We Compare Green Tea And Black Tea In A Tease Tea Showdown

Author Aly Dort / Category Lifestyle / Published: August 2019

Green Tea Vs. Black Tea

When I first started drinking tea, I was overwhelmed by the array of types and flavours there were to choose from. The unlimited combinations are both a blessing and a curse- especially as a beginner, when you’re not sure which kinds of tea you’ll enjoy.

Now that I’ve been drinking tea avidly for several years, I’ve tried an extensive range of tea types and flavours, and I can say with confidence that there really is a tea for everyone.

But what really is the difference between teas, other than their flavours?

Rooibos? Oolong? Green? Black? White? Matcha? Yerba Mate? What does it all mean?

Today, we’re going to dive in and discuss two of the most widely consumed teas; Green Tea and Black Tea.

At The Root Of It

All true teas come from the leaves of the same plant- the tea plant. Also known as Camellia Sinensis, the tea plant is native to India and China, but is now grown all around the world. The main difference between tea types is the manner in which they’re harvested and produced. It seems simple, but these small differences are what give teas their different properties, flavours and caffeine levels.

Green Tea

Green Tea does not undergo much of a process once it’s been harvested from the tea plant. It is simply heated, which prevents the tea leaves from withering or oxidizing, and then dried. In China, green tea leaves are typically either sun dried or pan fried before being styled, sometimes blended and then packaged.
In Japan, however, green tea leaves are mostly steamed and are often grown in the shade to help maintain the vibrancy of their colour.

Green tea tends to have a more natural flavour, though this varies depending on whether you’re choosing a green tea blend or a true green tea. Many people describe the taste as more "grassy", or akin to what a beautiful meadow might taste like.

While some people describe the taste of green tea as “bitter”, this is often the result of having burned the tea leaves by using water that is too hot. Our Founder and CEO, Sheena Brady, recommends using water that is under-boiling or waiting a good 60 seconds after your kettle sounds before pouring your hot water.

Your green tea should not taste bitter, and if you’ve been turned off of green tea for this reason, I encourage you to give it a try again!

Black Tea

Black tea uses the same leaves from camellia sinensis as green tea, but undergo a process called oxidation. Oxidation is the reason an apple starts to brown not long after being sliced.
This process begins by tea producers manipulating the tea leaves to damage the cells of the leaves. This allows more oxygen to access the inside of the leaves as well. The way in which the leaves are manipulated can affect the oxidation process and thus the finished flavour of the tea.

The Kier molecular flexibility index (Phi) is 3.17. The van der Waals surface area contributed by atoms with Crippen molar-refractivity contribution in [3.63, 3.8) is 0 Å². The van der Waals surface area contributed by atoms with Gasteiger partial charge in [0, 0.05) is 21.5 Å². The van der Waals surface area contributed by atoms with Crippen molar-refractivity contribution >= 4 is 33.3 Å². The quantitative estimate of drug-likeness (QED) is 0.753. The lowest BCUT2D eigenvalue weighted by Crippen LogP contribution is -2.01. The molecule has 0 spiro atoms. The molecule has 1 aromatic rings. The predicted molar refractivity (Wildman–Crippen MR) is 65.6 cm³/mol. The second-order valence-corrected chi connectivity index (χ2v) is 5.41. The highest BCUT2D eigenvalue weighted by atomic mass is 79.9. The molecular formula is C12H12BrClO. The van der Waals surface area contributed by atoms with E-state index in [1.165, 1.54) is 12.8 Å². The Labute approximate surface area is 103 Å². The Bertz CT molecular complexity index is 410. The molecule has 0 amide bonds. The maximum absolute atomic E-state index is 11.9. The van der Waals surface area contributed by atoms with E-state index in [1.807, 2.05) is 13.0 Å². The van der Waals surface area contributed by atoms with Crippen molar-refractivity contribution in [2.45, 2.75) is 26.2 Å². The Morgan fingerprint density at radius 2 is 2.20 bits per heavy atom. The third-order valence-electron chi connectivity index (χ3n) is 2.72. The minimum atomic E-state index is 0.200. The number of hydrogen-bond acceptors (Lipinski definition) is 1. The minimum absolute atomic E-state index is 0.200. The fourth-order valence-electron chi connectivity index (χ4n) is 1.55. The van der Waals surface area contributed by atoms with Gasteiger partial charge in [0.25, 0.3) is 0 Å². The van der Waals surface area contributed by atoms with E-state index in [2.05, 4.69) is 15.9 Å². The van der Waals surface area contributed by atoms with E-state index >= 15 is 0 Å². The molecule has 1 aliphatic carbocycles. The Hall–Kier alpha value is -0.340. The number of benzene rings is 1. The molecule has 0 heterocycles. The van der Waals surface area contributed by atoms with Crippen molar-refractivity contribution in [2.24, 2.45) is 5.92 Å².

The tea leaves are further exposed to oxygen and then quickly heated to stop the process at just the right time. The process is intricate, precise and timely, but well worth the work and wait.

Black teas undergo the longest oxidation process of all the teas, which is what turns the leaves black.
It also contains slightly more caffeine than green tea as a rule, but every tea varies. It's it’s important to check the caffeine level of individual teas, should this be something you’re concerned with.

Black teas also tend to have a more sweet and bold taste, which is why you often see sweeter tea blends in the black tea family, like our Fall Favorite, Aim Chai tea blend.

What About Health Benefits?

In terms of the potential benefits of both black and green tea, both teas carry a similar profile. They’re both flush with polyphenols, though the type of these plant pigments found in each tea changes during processing.

Green tea, for example, contains a much higher concentration of the flavonoid EGCG, which is found to be a powerful compound. Not only has it been shown to produce a calming effect, reduce inflammation and prevent chronic conditions such as heart disease, but test tube studies have found that EGCG can inhibit the multiplication of cancer cells. Of course, more research is needed in this area, but the findings to date lend themselves to some incredible observations. 

Black tea in the other hand, contains an abundance of the flavonoid, theaflavin. Theaflavin has demonstrated a reduction in cholesterol and blood sugar levels and may reduce the risk of heart disease. Some research has also shown black tea may reduce cancer cell survival.

All-in-all, both teas have been known to have some fairly impressive benefits, and it ultimately comes down to personal preference- taste, mood and occasion... And we’ve got a tea for that!

Aly Dort is a freelance illustrator and stationery designer living in Halifax, N.S. She is passionate about mental health, social sustainability and empowering those around her.